There was one problem.  The European countries did not want us to bring nukes onto their soil.  They feared that the Soviets would be provoked into unleashing preemptive nuclear strikes on them if they learned we had nukes there.  There was an awful lot of frantic diplomatic fussing around, but the Hercules were three times as fast, had three times the range as the Ajax,  and could take out ICBMs.  By the time I had served my term of active duty,  all the air defense missile batteries were being converted into the Hercules generation. The Hercules could also be equipped with conventional warheads of tremendous explosive power.

As the troops were prepared for the transition to Hercules, there was a nagging question to be answered.  Aside from the European countries’ objections to nuclear materials, there was a logistical matter to confront. Blowing something out of the sky with a nuke is like standing in front of a wind tunnel with diarrhea.  It is messy.   The nuclear materials blow back on you.  You might take out the bomb carrier, but you will probably lose a lot of civilians and some of your own personnel.   Nuclear warfare is very effective.  It tends to kill everybody.

And so, while we were upgrading missile defenses and putting ICBMs all over the Dakotas, among other places, talks were starting on limiting and reducing the deployment of nuclear weapons.  And that brings us up to Obama.

Everybody who is acquainted with nuclear warfare knows that if it is used, everybody eventually dies.  Answering an attack by chemical or biological weapons with nukes will trigger a nuclear holocaust,  It won’t take many bombs to go off to make the earth uninhabitable.  So, Obama is putting the U.S. in leadership to assure the world that a terrorist attack with chemical and biological agents will not cause us to unleash a response that will destroy everybody.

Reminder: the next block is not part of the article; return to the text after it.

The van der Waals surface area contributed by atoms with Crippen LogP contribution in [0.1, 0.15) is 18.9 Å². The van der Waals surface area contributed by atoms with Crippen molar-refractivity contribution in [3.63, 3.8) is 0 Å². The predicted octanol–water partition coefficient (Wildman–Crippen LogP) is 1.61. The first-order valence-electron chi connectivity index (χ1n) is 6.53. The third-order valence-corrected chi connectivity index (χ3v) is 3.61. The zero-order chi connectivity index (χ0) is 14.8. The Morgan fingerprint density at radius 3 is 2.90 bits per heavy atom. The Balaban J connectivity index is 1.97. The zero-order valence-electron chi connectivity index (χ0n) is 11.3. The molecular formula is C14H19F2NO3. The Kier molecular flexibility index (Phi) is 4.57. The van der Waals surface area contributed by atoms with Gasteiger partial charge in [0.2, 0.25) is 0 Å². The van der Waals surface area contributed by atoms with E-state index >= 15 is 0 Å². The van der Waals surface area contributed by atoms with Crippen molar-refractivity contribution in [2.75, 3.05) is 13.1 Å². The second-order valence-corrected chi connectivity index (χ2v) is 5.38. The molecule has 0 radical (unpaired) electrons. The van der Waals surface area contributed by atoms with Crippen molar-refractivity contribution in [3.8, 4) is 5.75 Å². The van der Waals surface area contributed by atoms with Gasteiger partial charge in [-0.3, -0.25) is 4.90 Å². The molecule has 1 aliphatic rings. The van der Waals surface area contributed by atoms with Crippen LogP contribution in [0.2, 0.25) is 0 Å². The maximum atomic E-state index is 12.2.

Back in the Cold War, we developed Nike warheads that were as effective as the nuclear ones.  That development has continued.

Even without the stated policy, if we were attacked with chemical or biological agents, we probably would not use nuclear warheads anyway.  It is a matter of not being decimated by our own weapons.  We have weapons that can do what nuclear bombs can do with more precision, controlled effect, and less danger to the world.

Obama is trying to reassure the world that we are not as rabidly nuts as the jihadists.
If the worry worts want to really have something to fuss about, it is the danger of cyber attacks.  Our domestic infrastructure,  our military delivery systems, and our ability to communicate with other countries can be demolished in an instant.

The idea that we can deter aggression only by the capability of blowing the planet right out of the sky has been discussed, and analyzed, and that is why we have nuclear limitation and reduction treaties.  And hope we will have more.

Our biggest threat is the idiots who see nukes as the only deterrent.

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Aberdeen, South Dakota, United States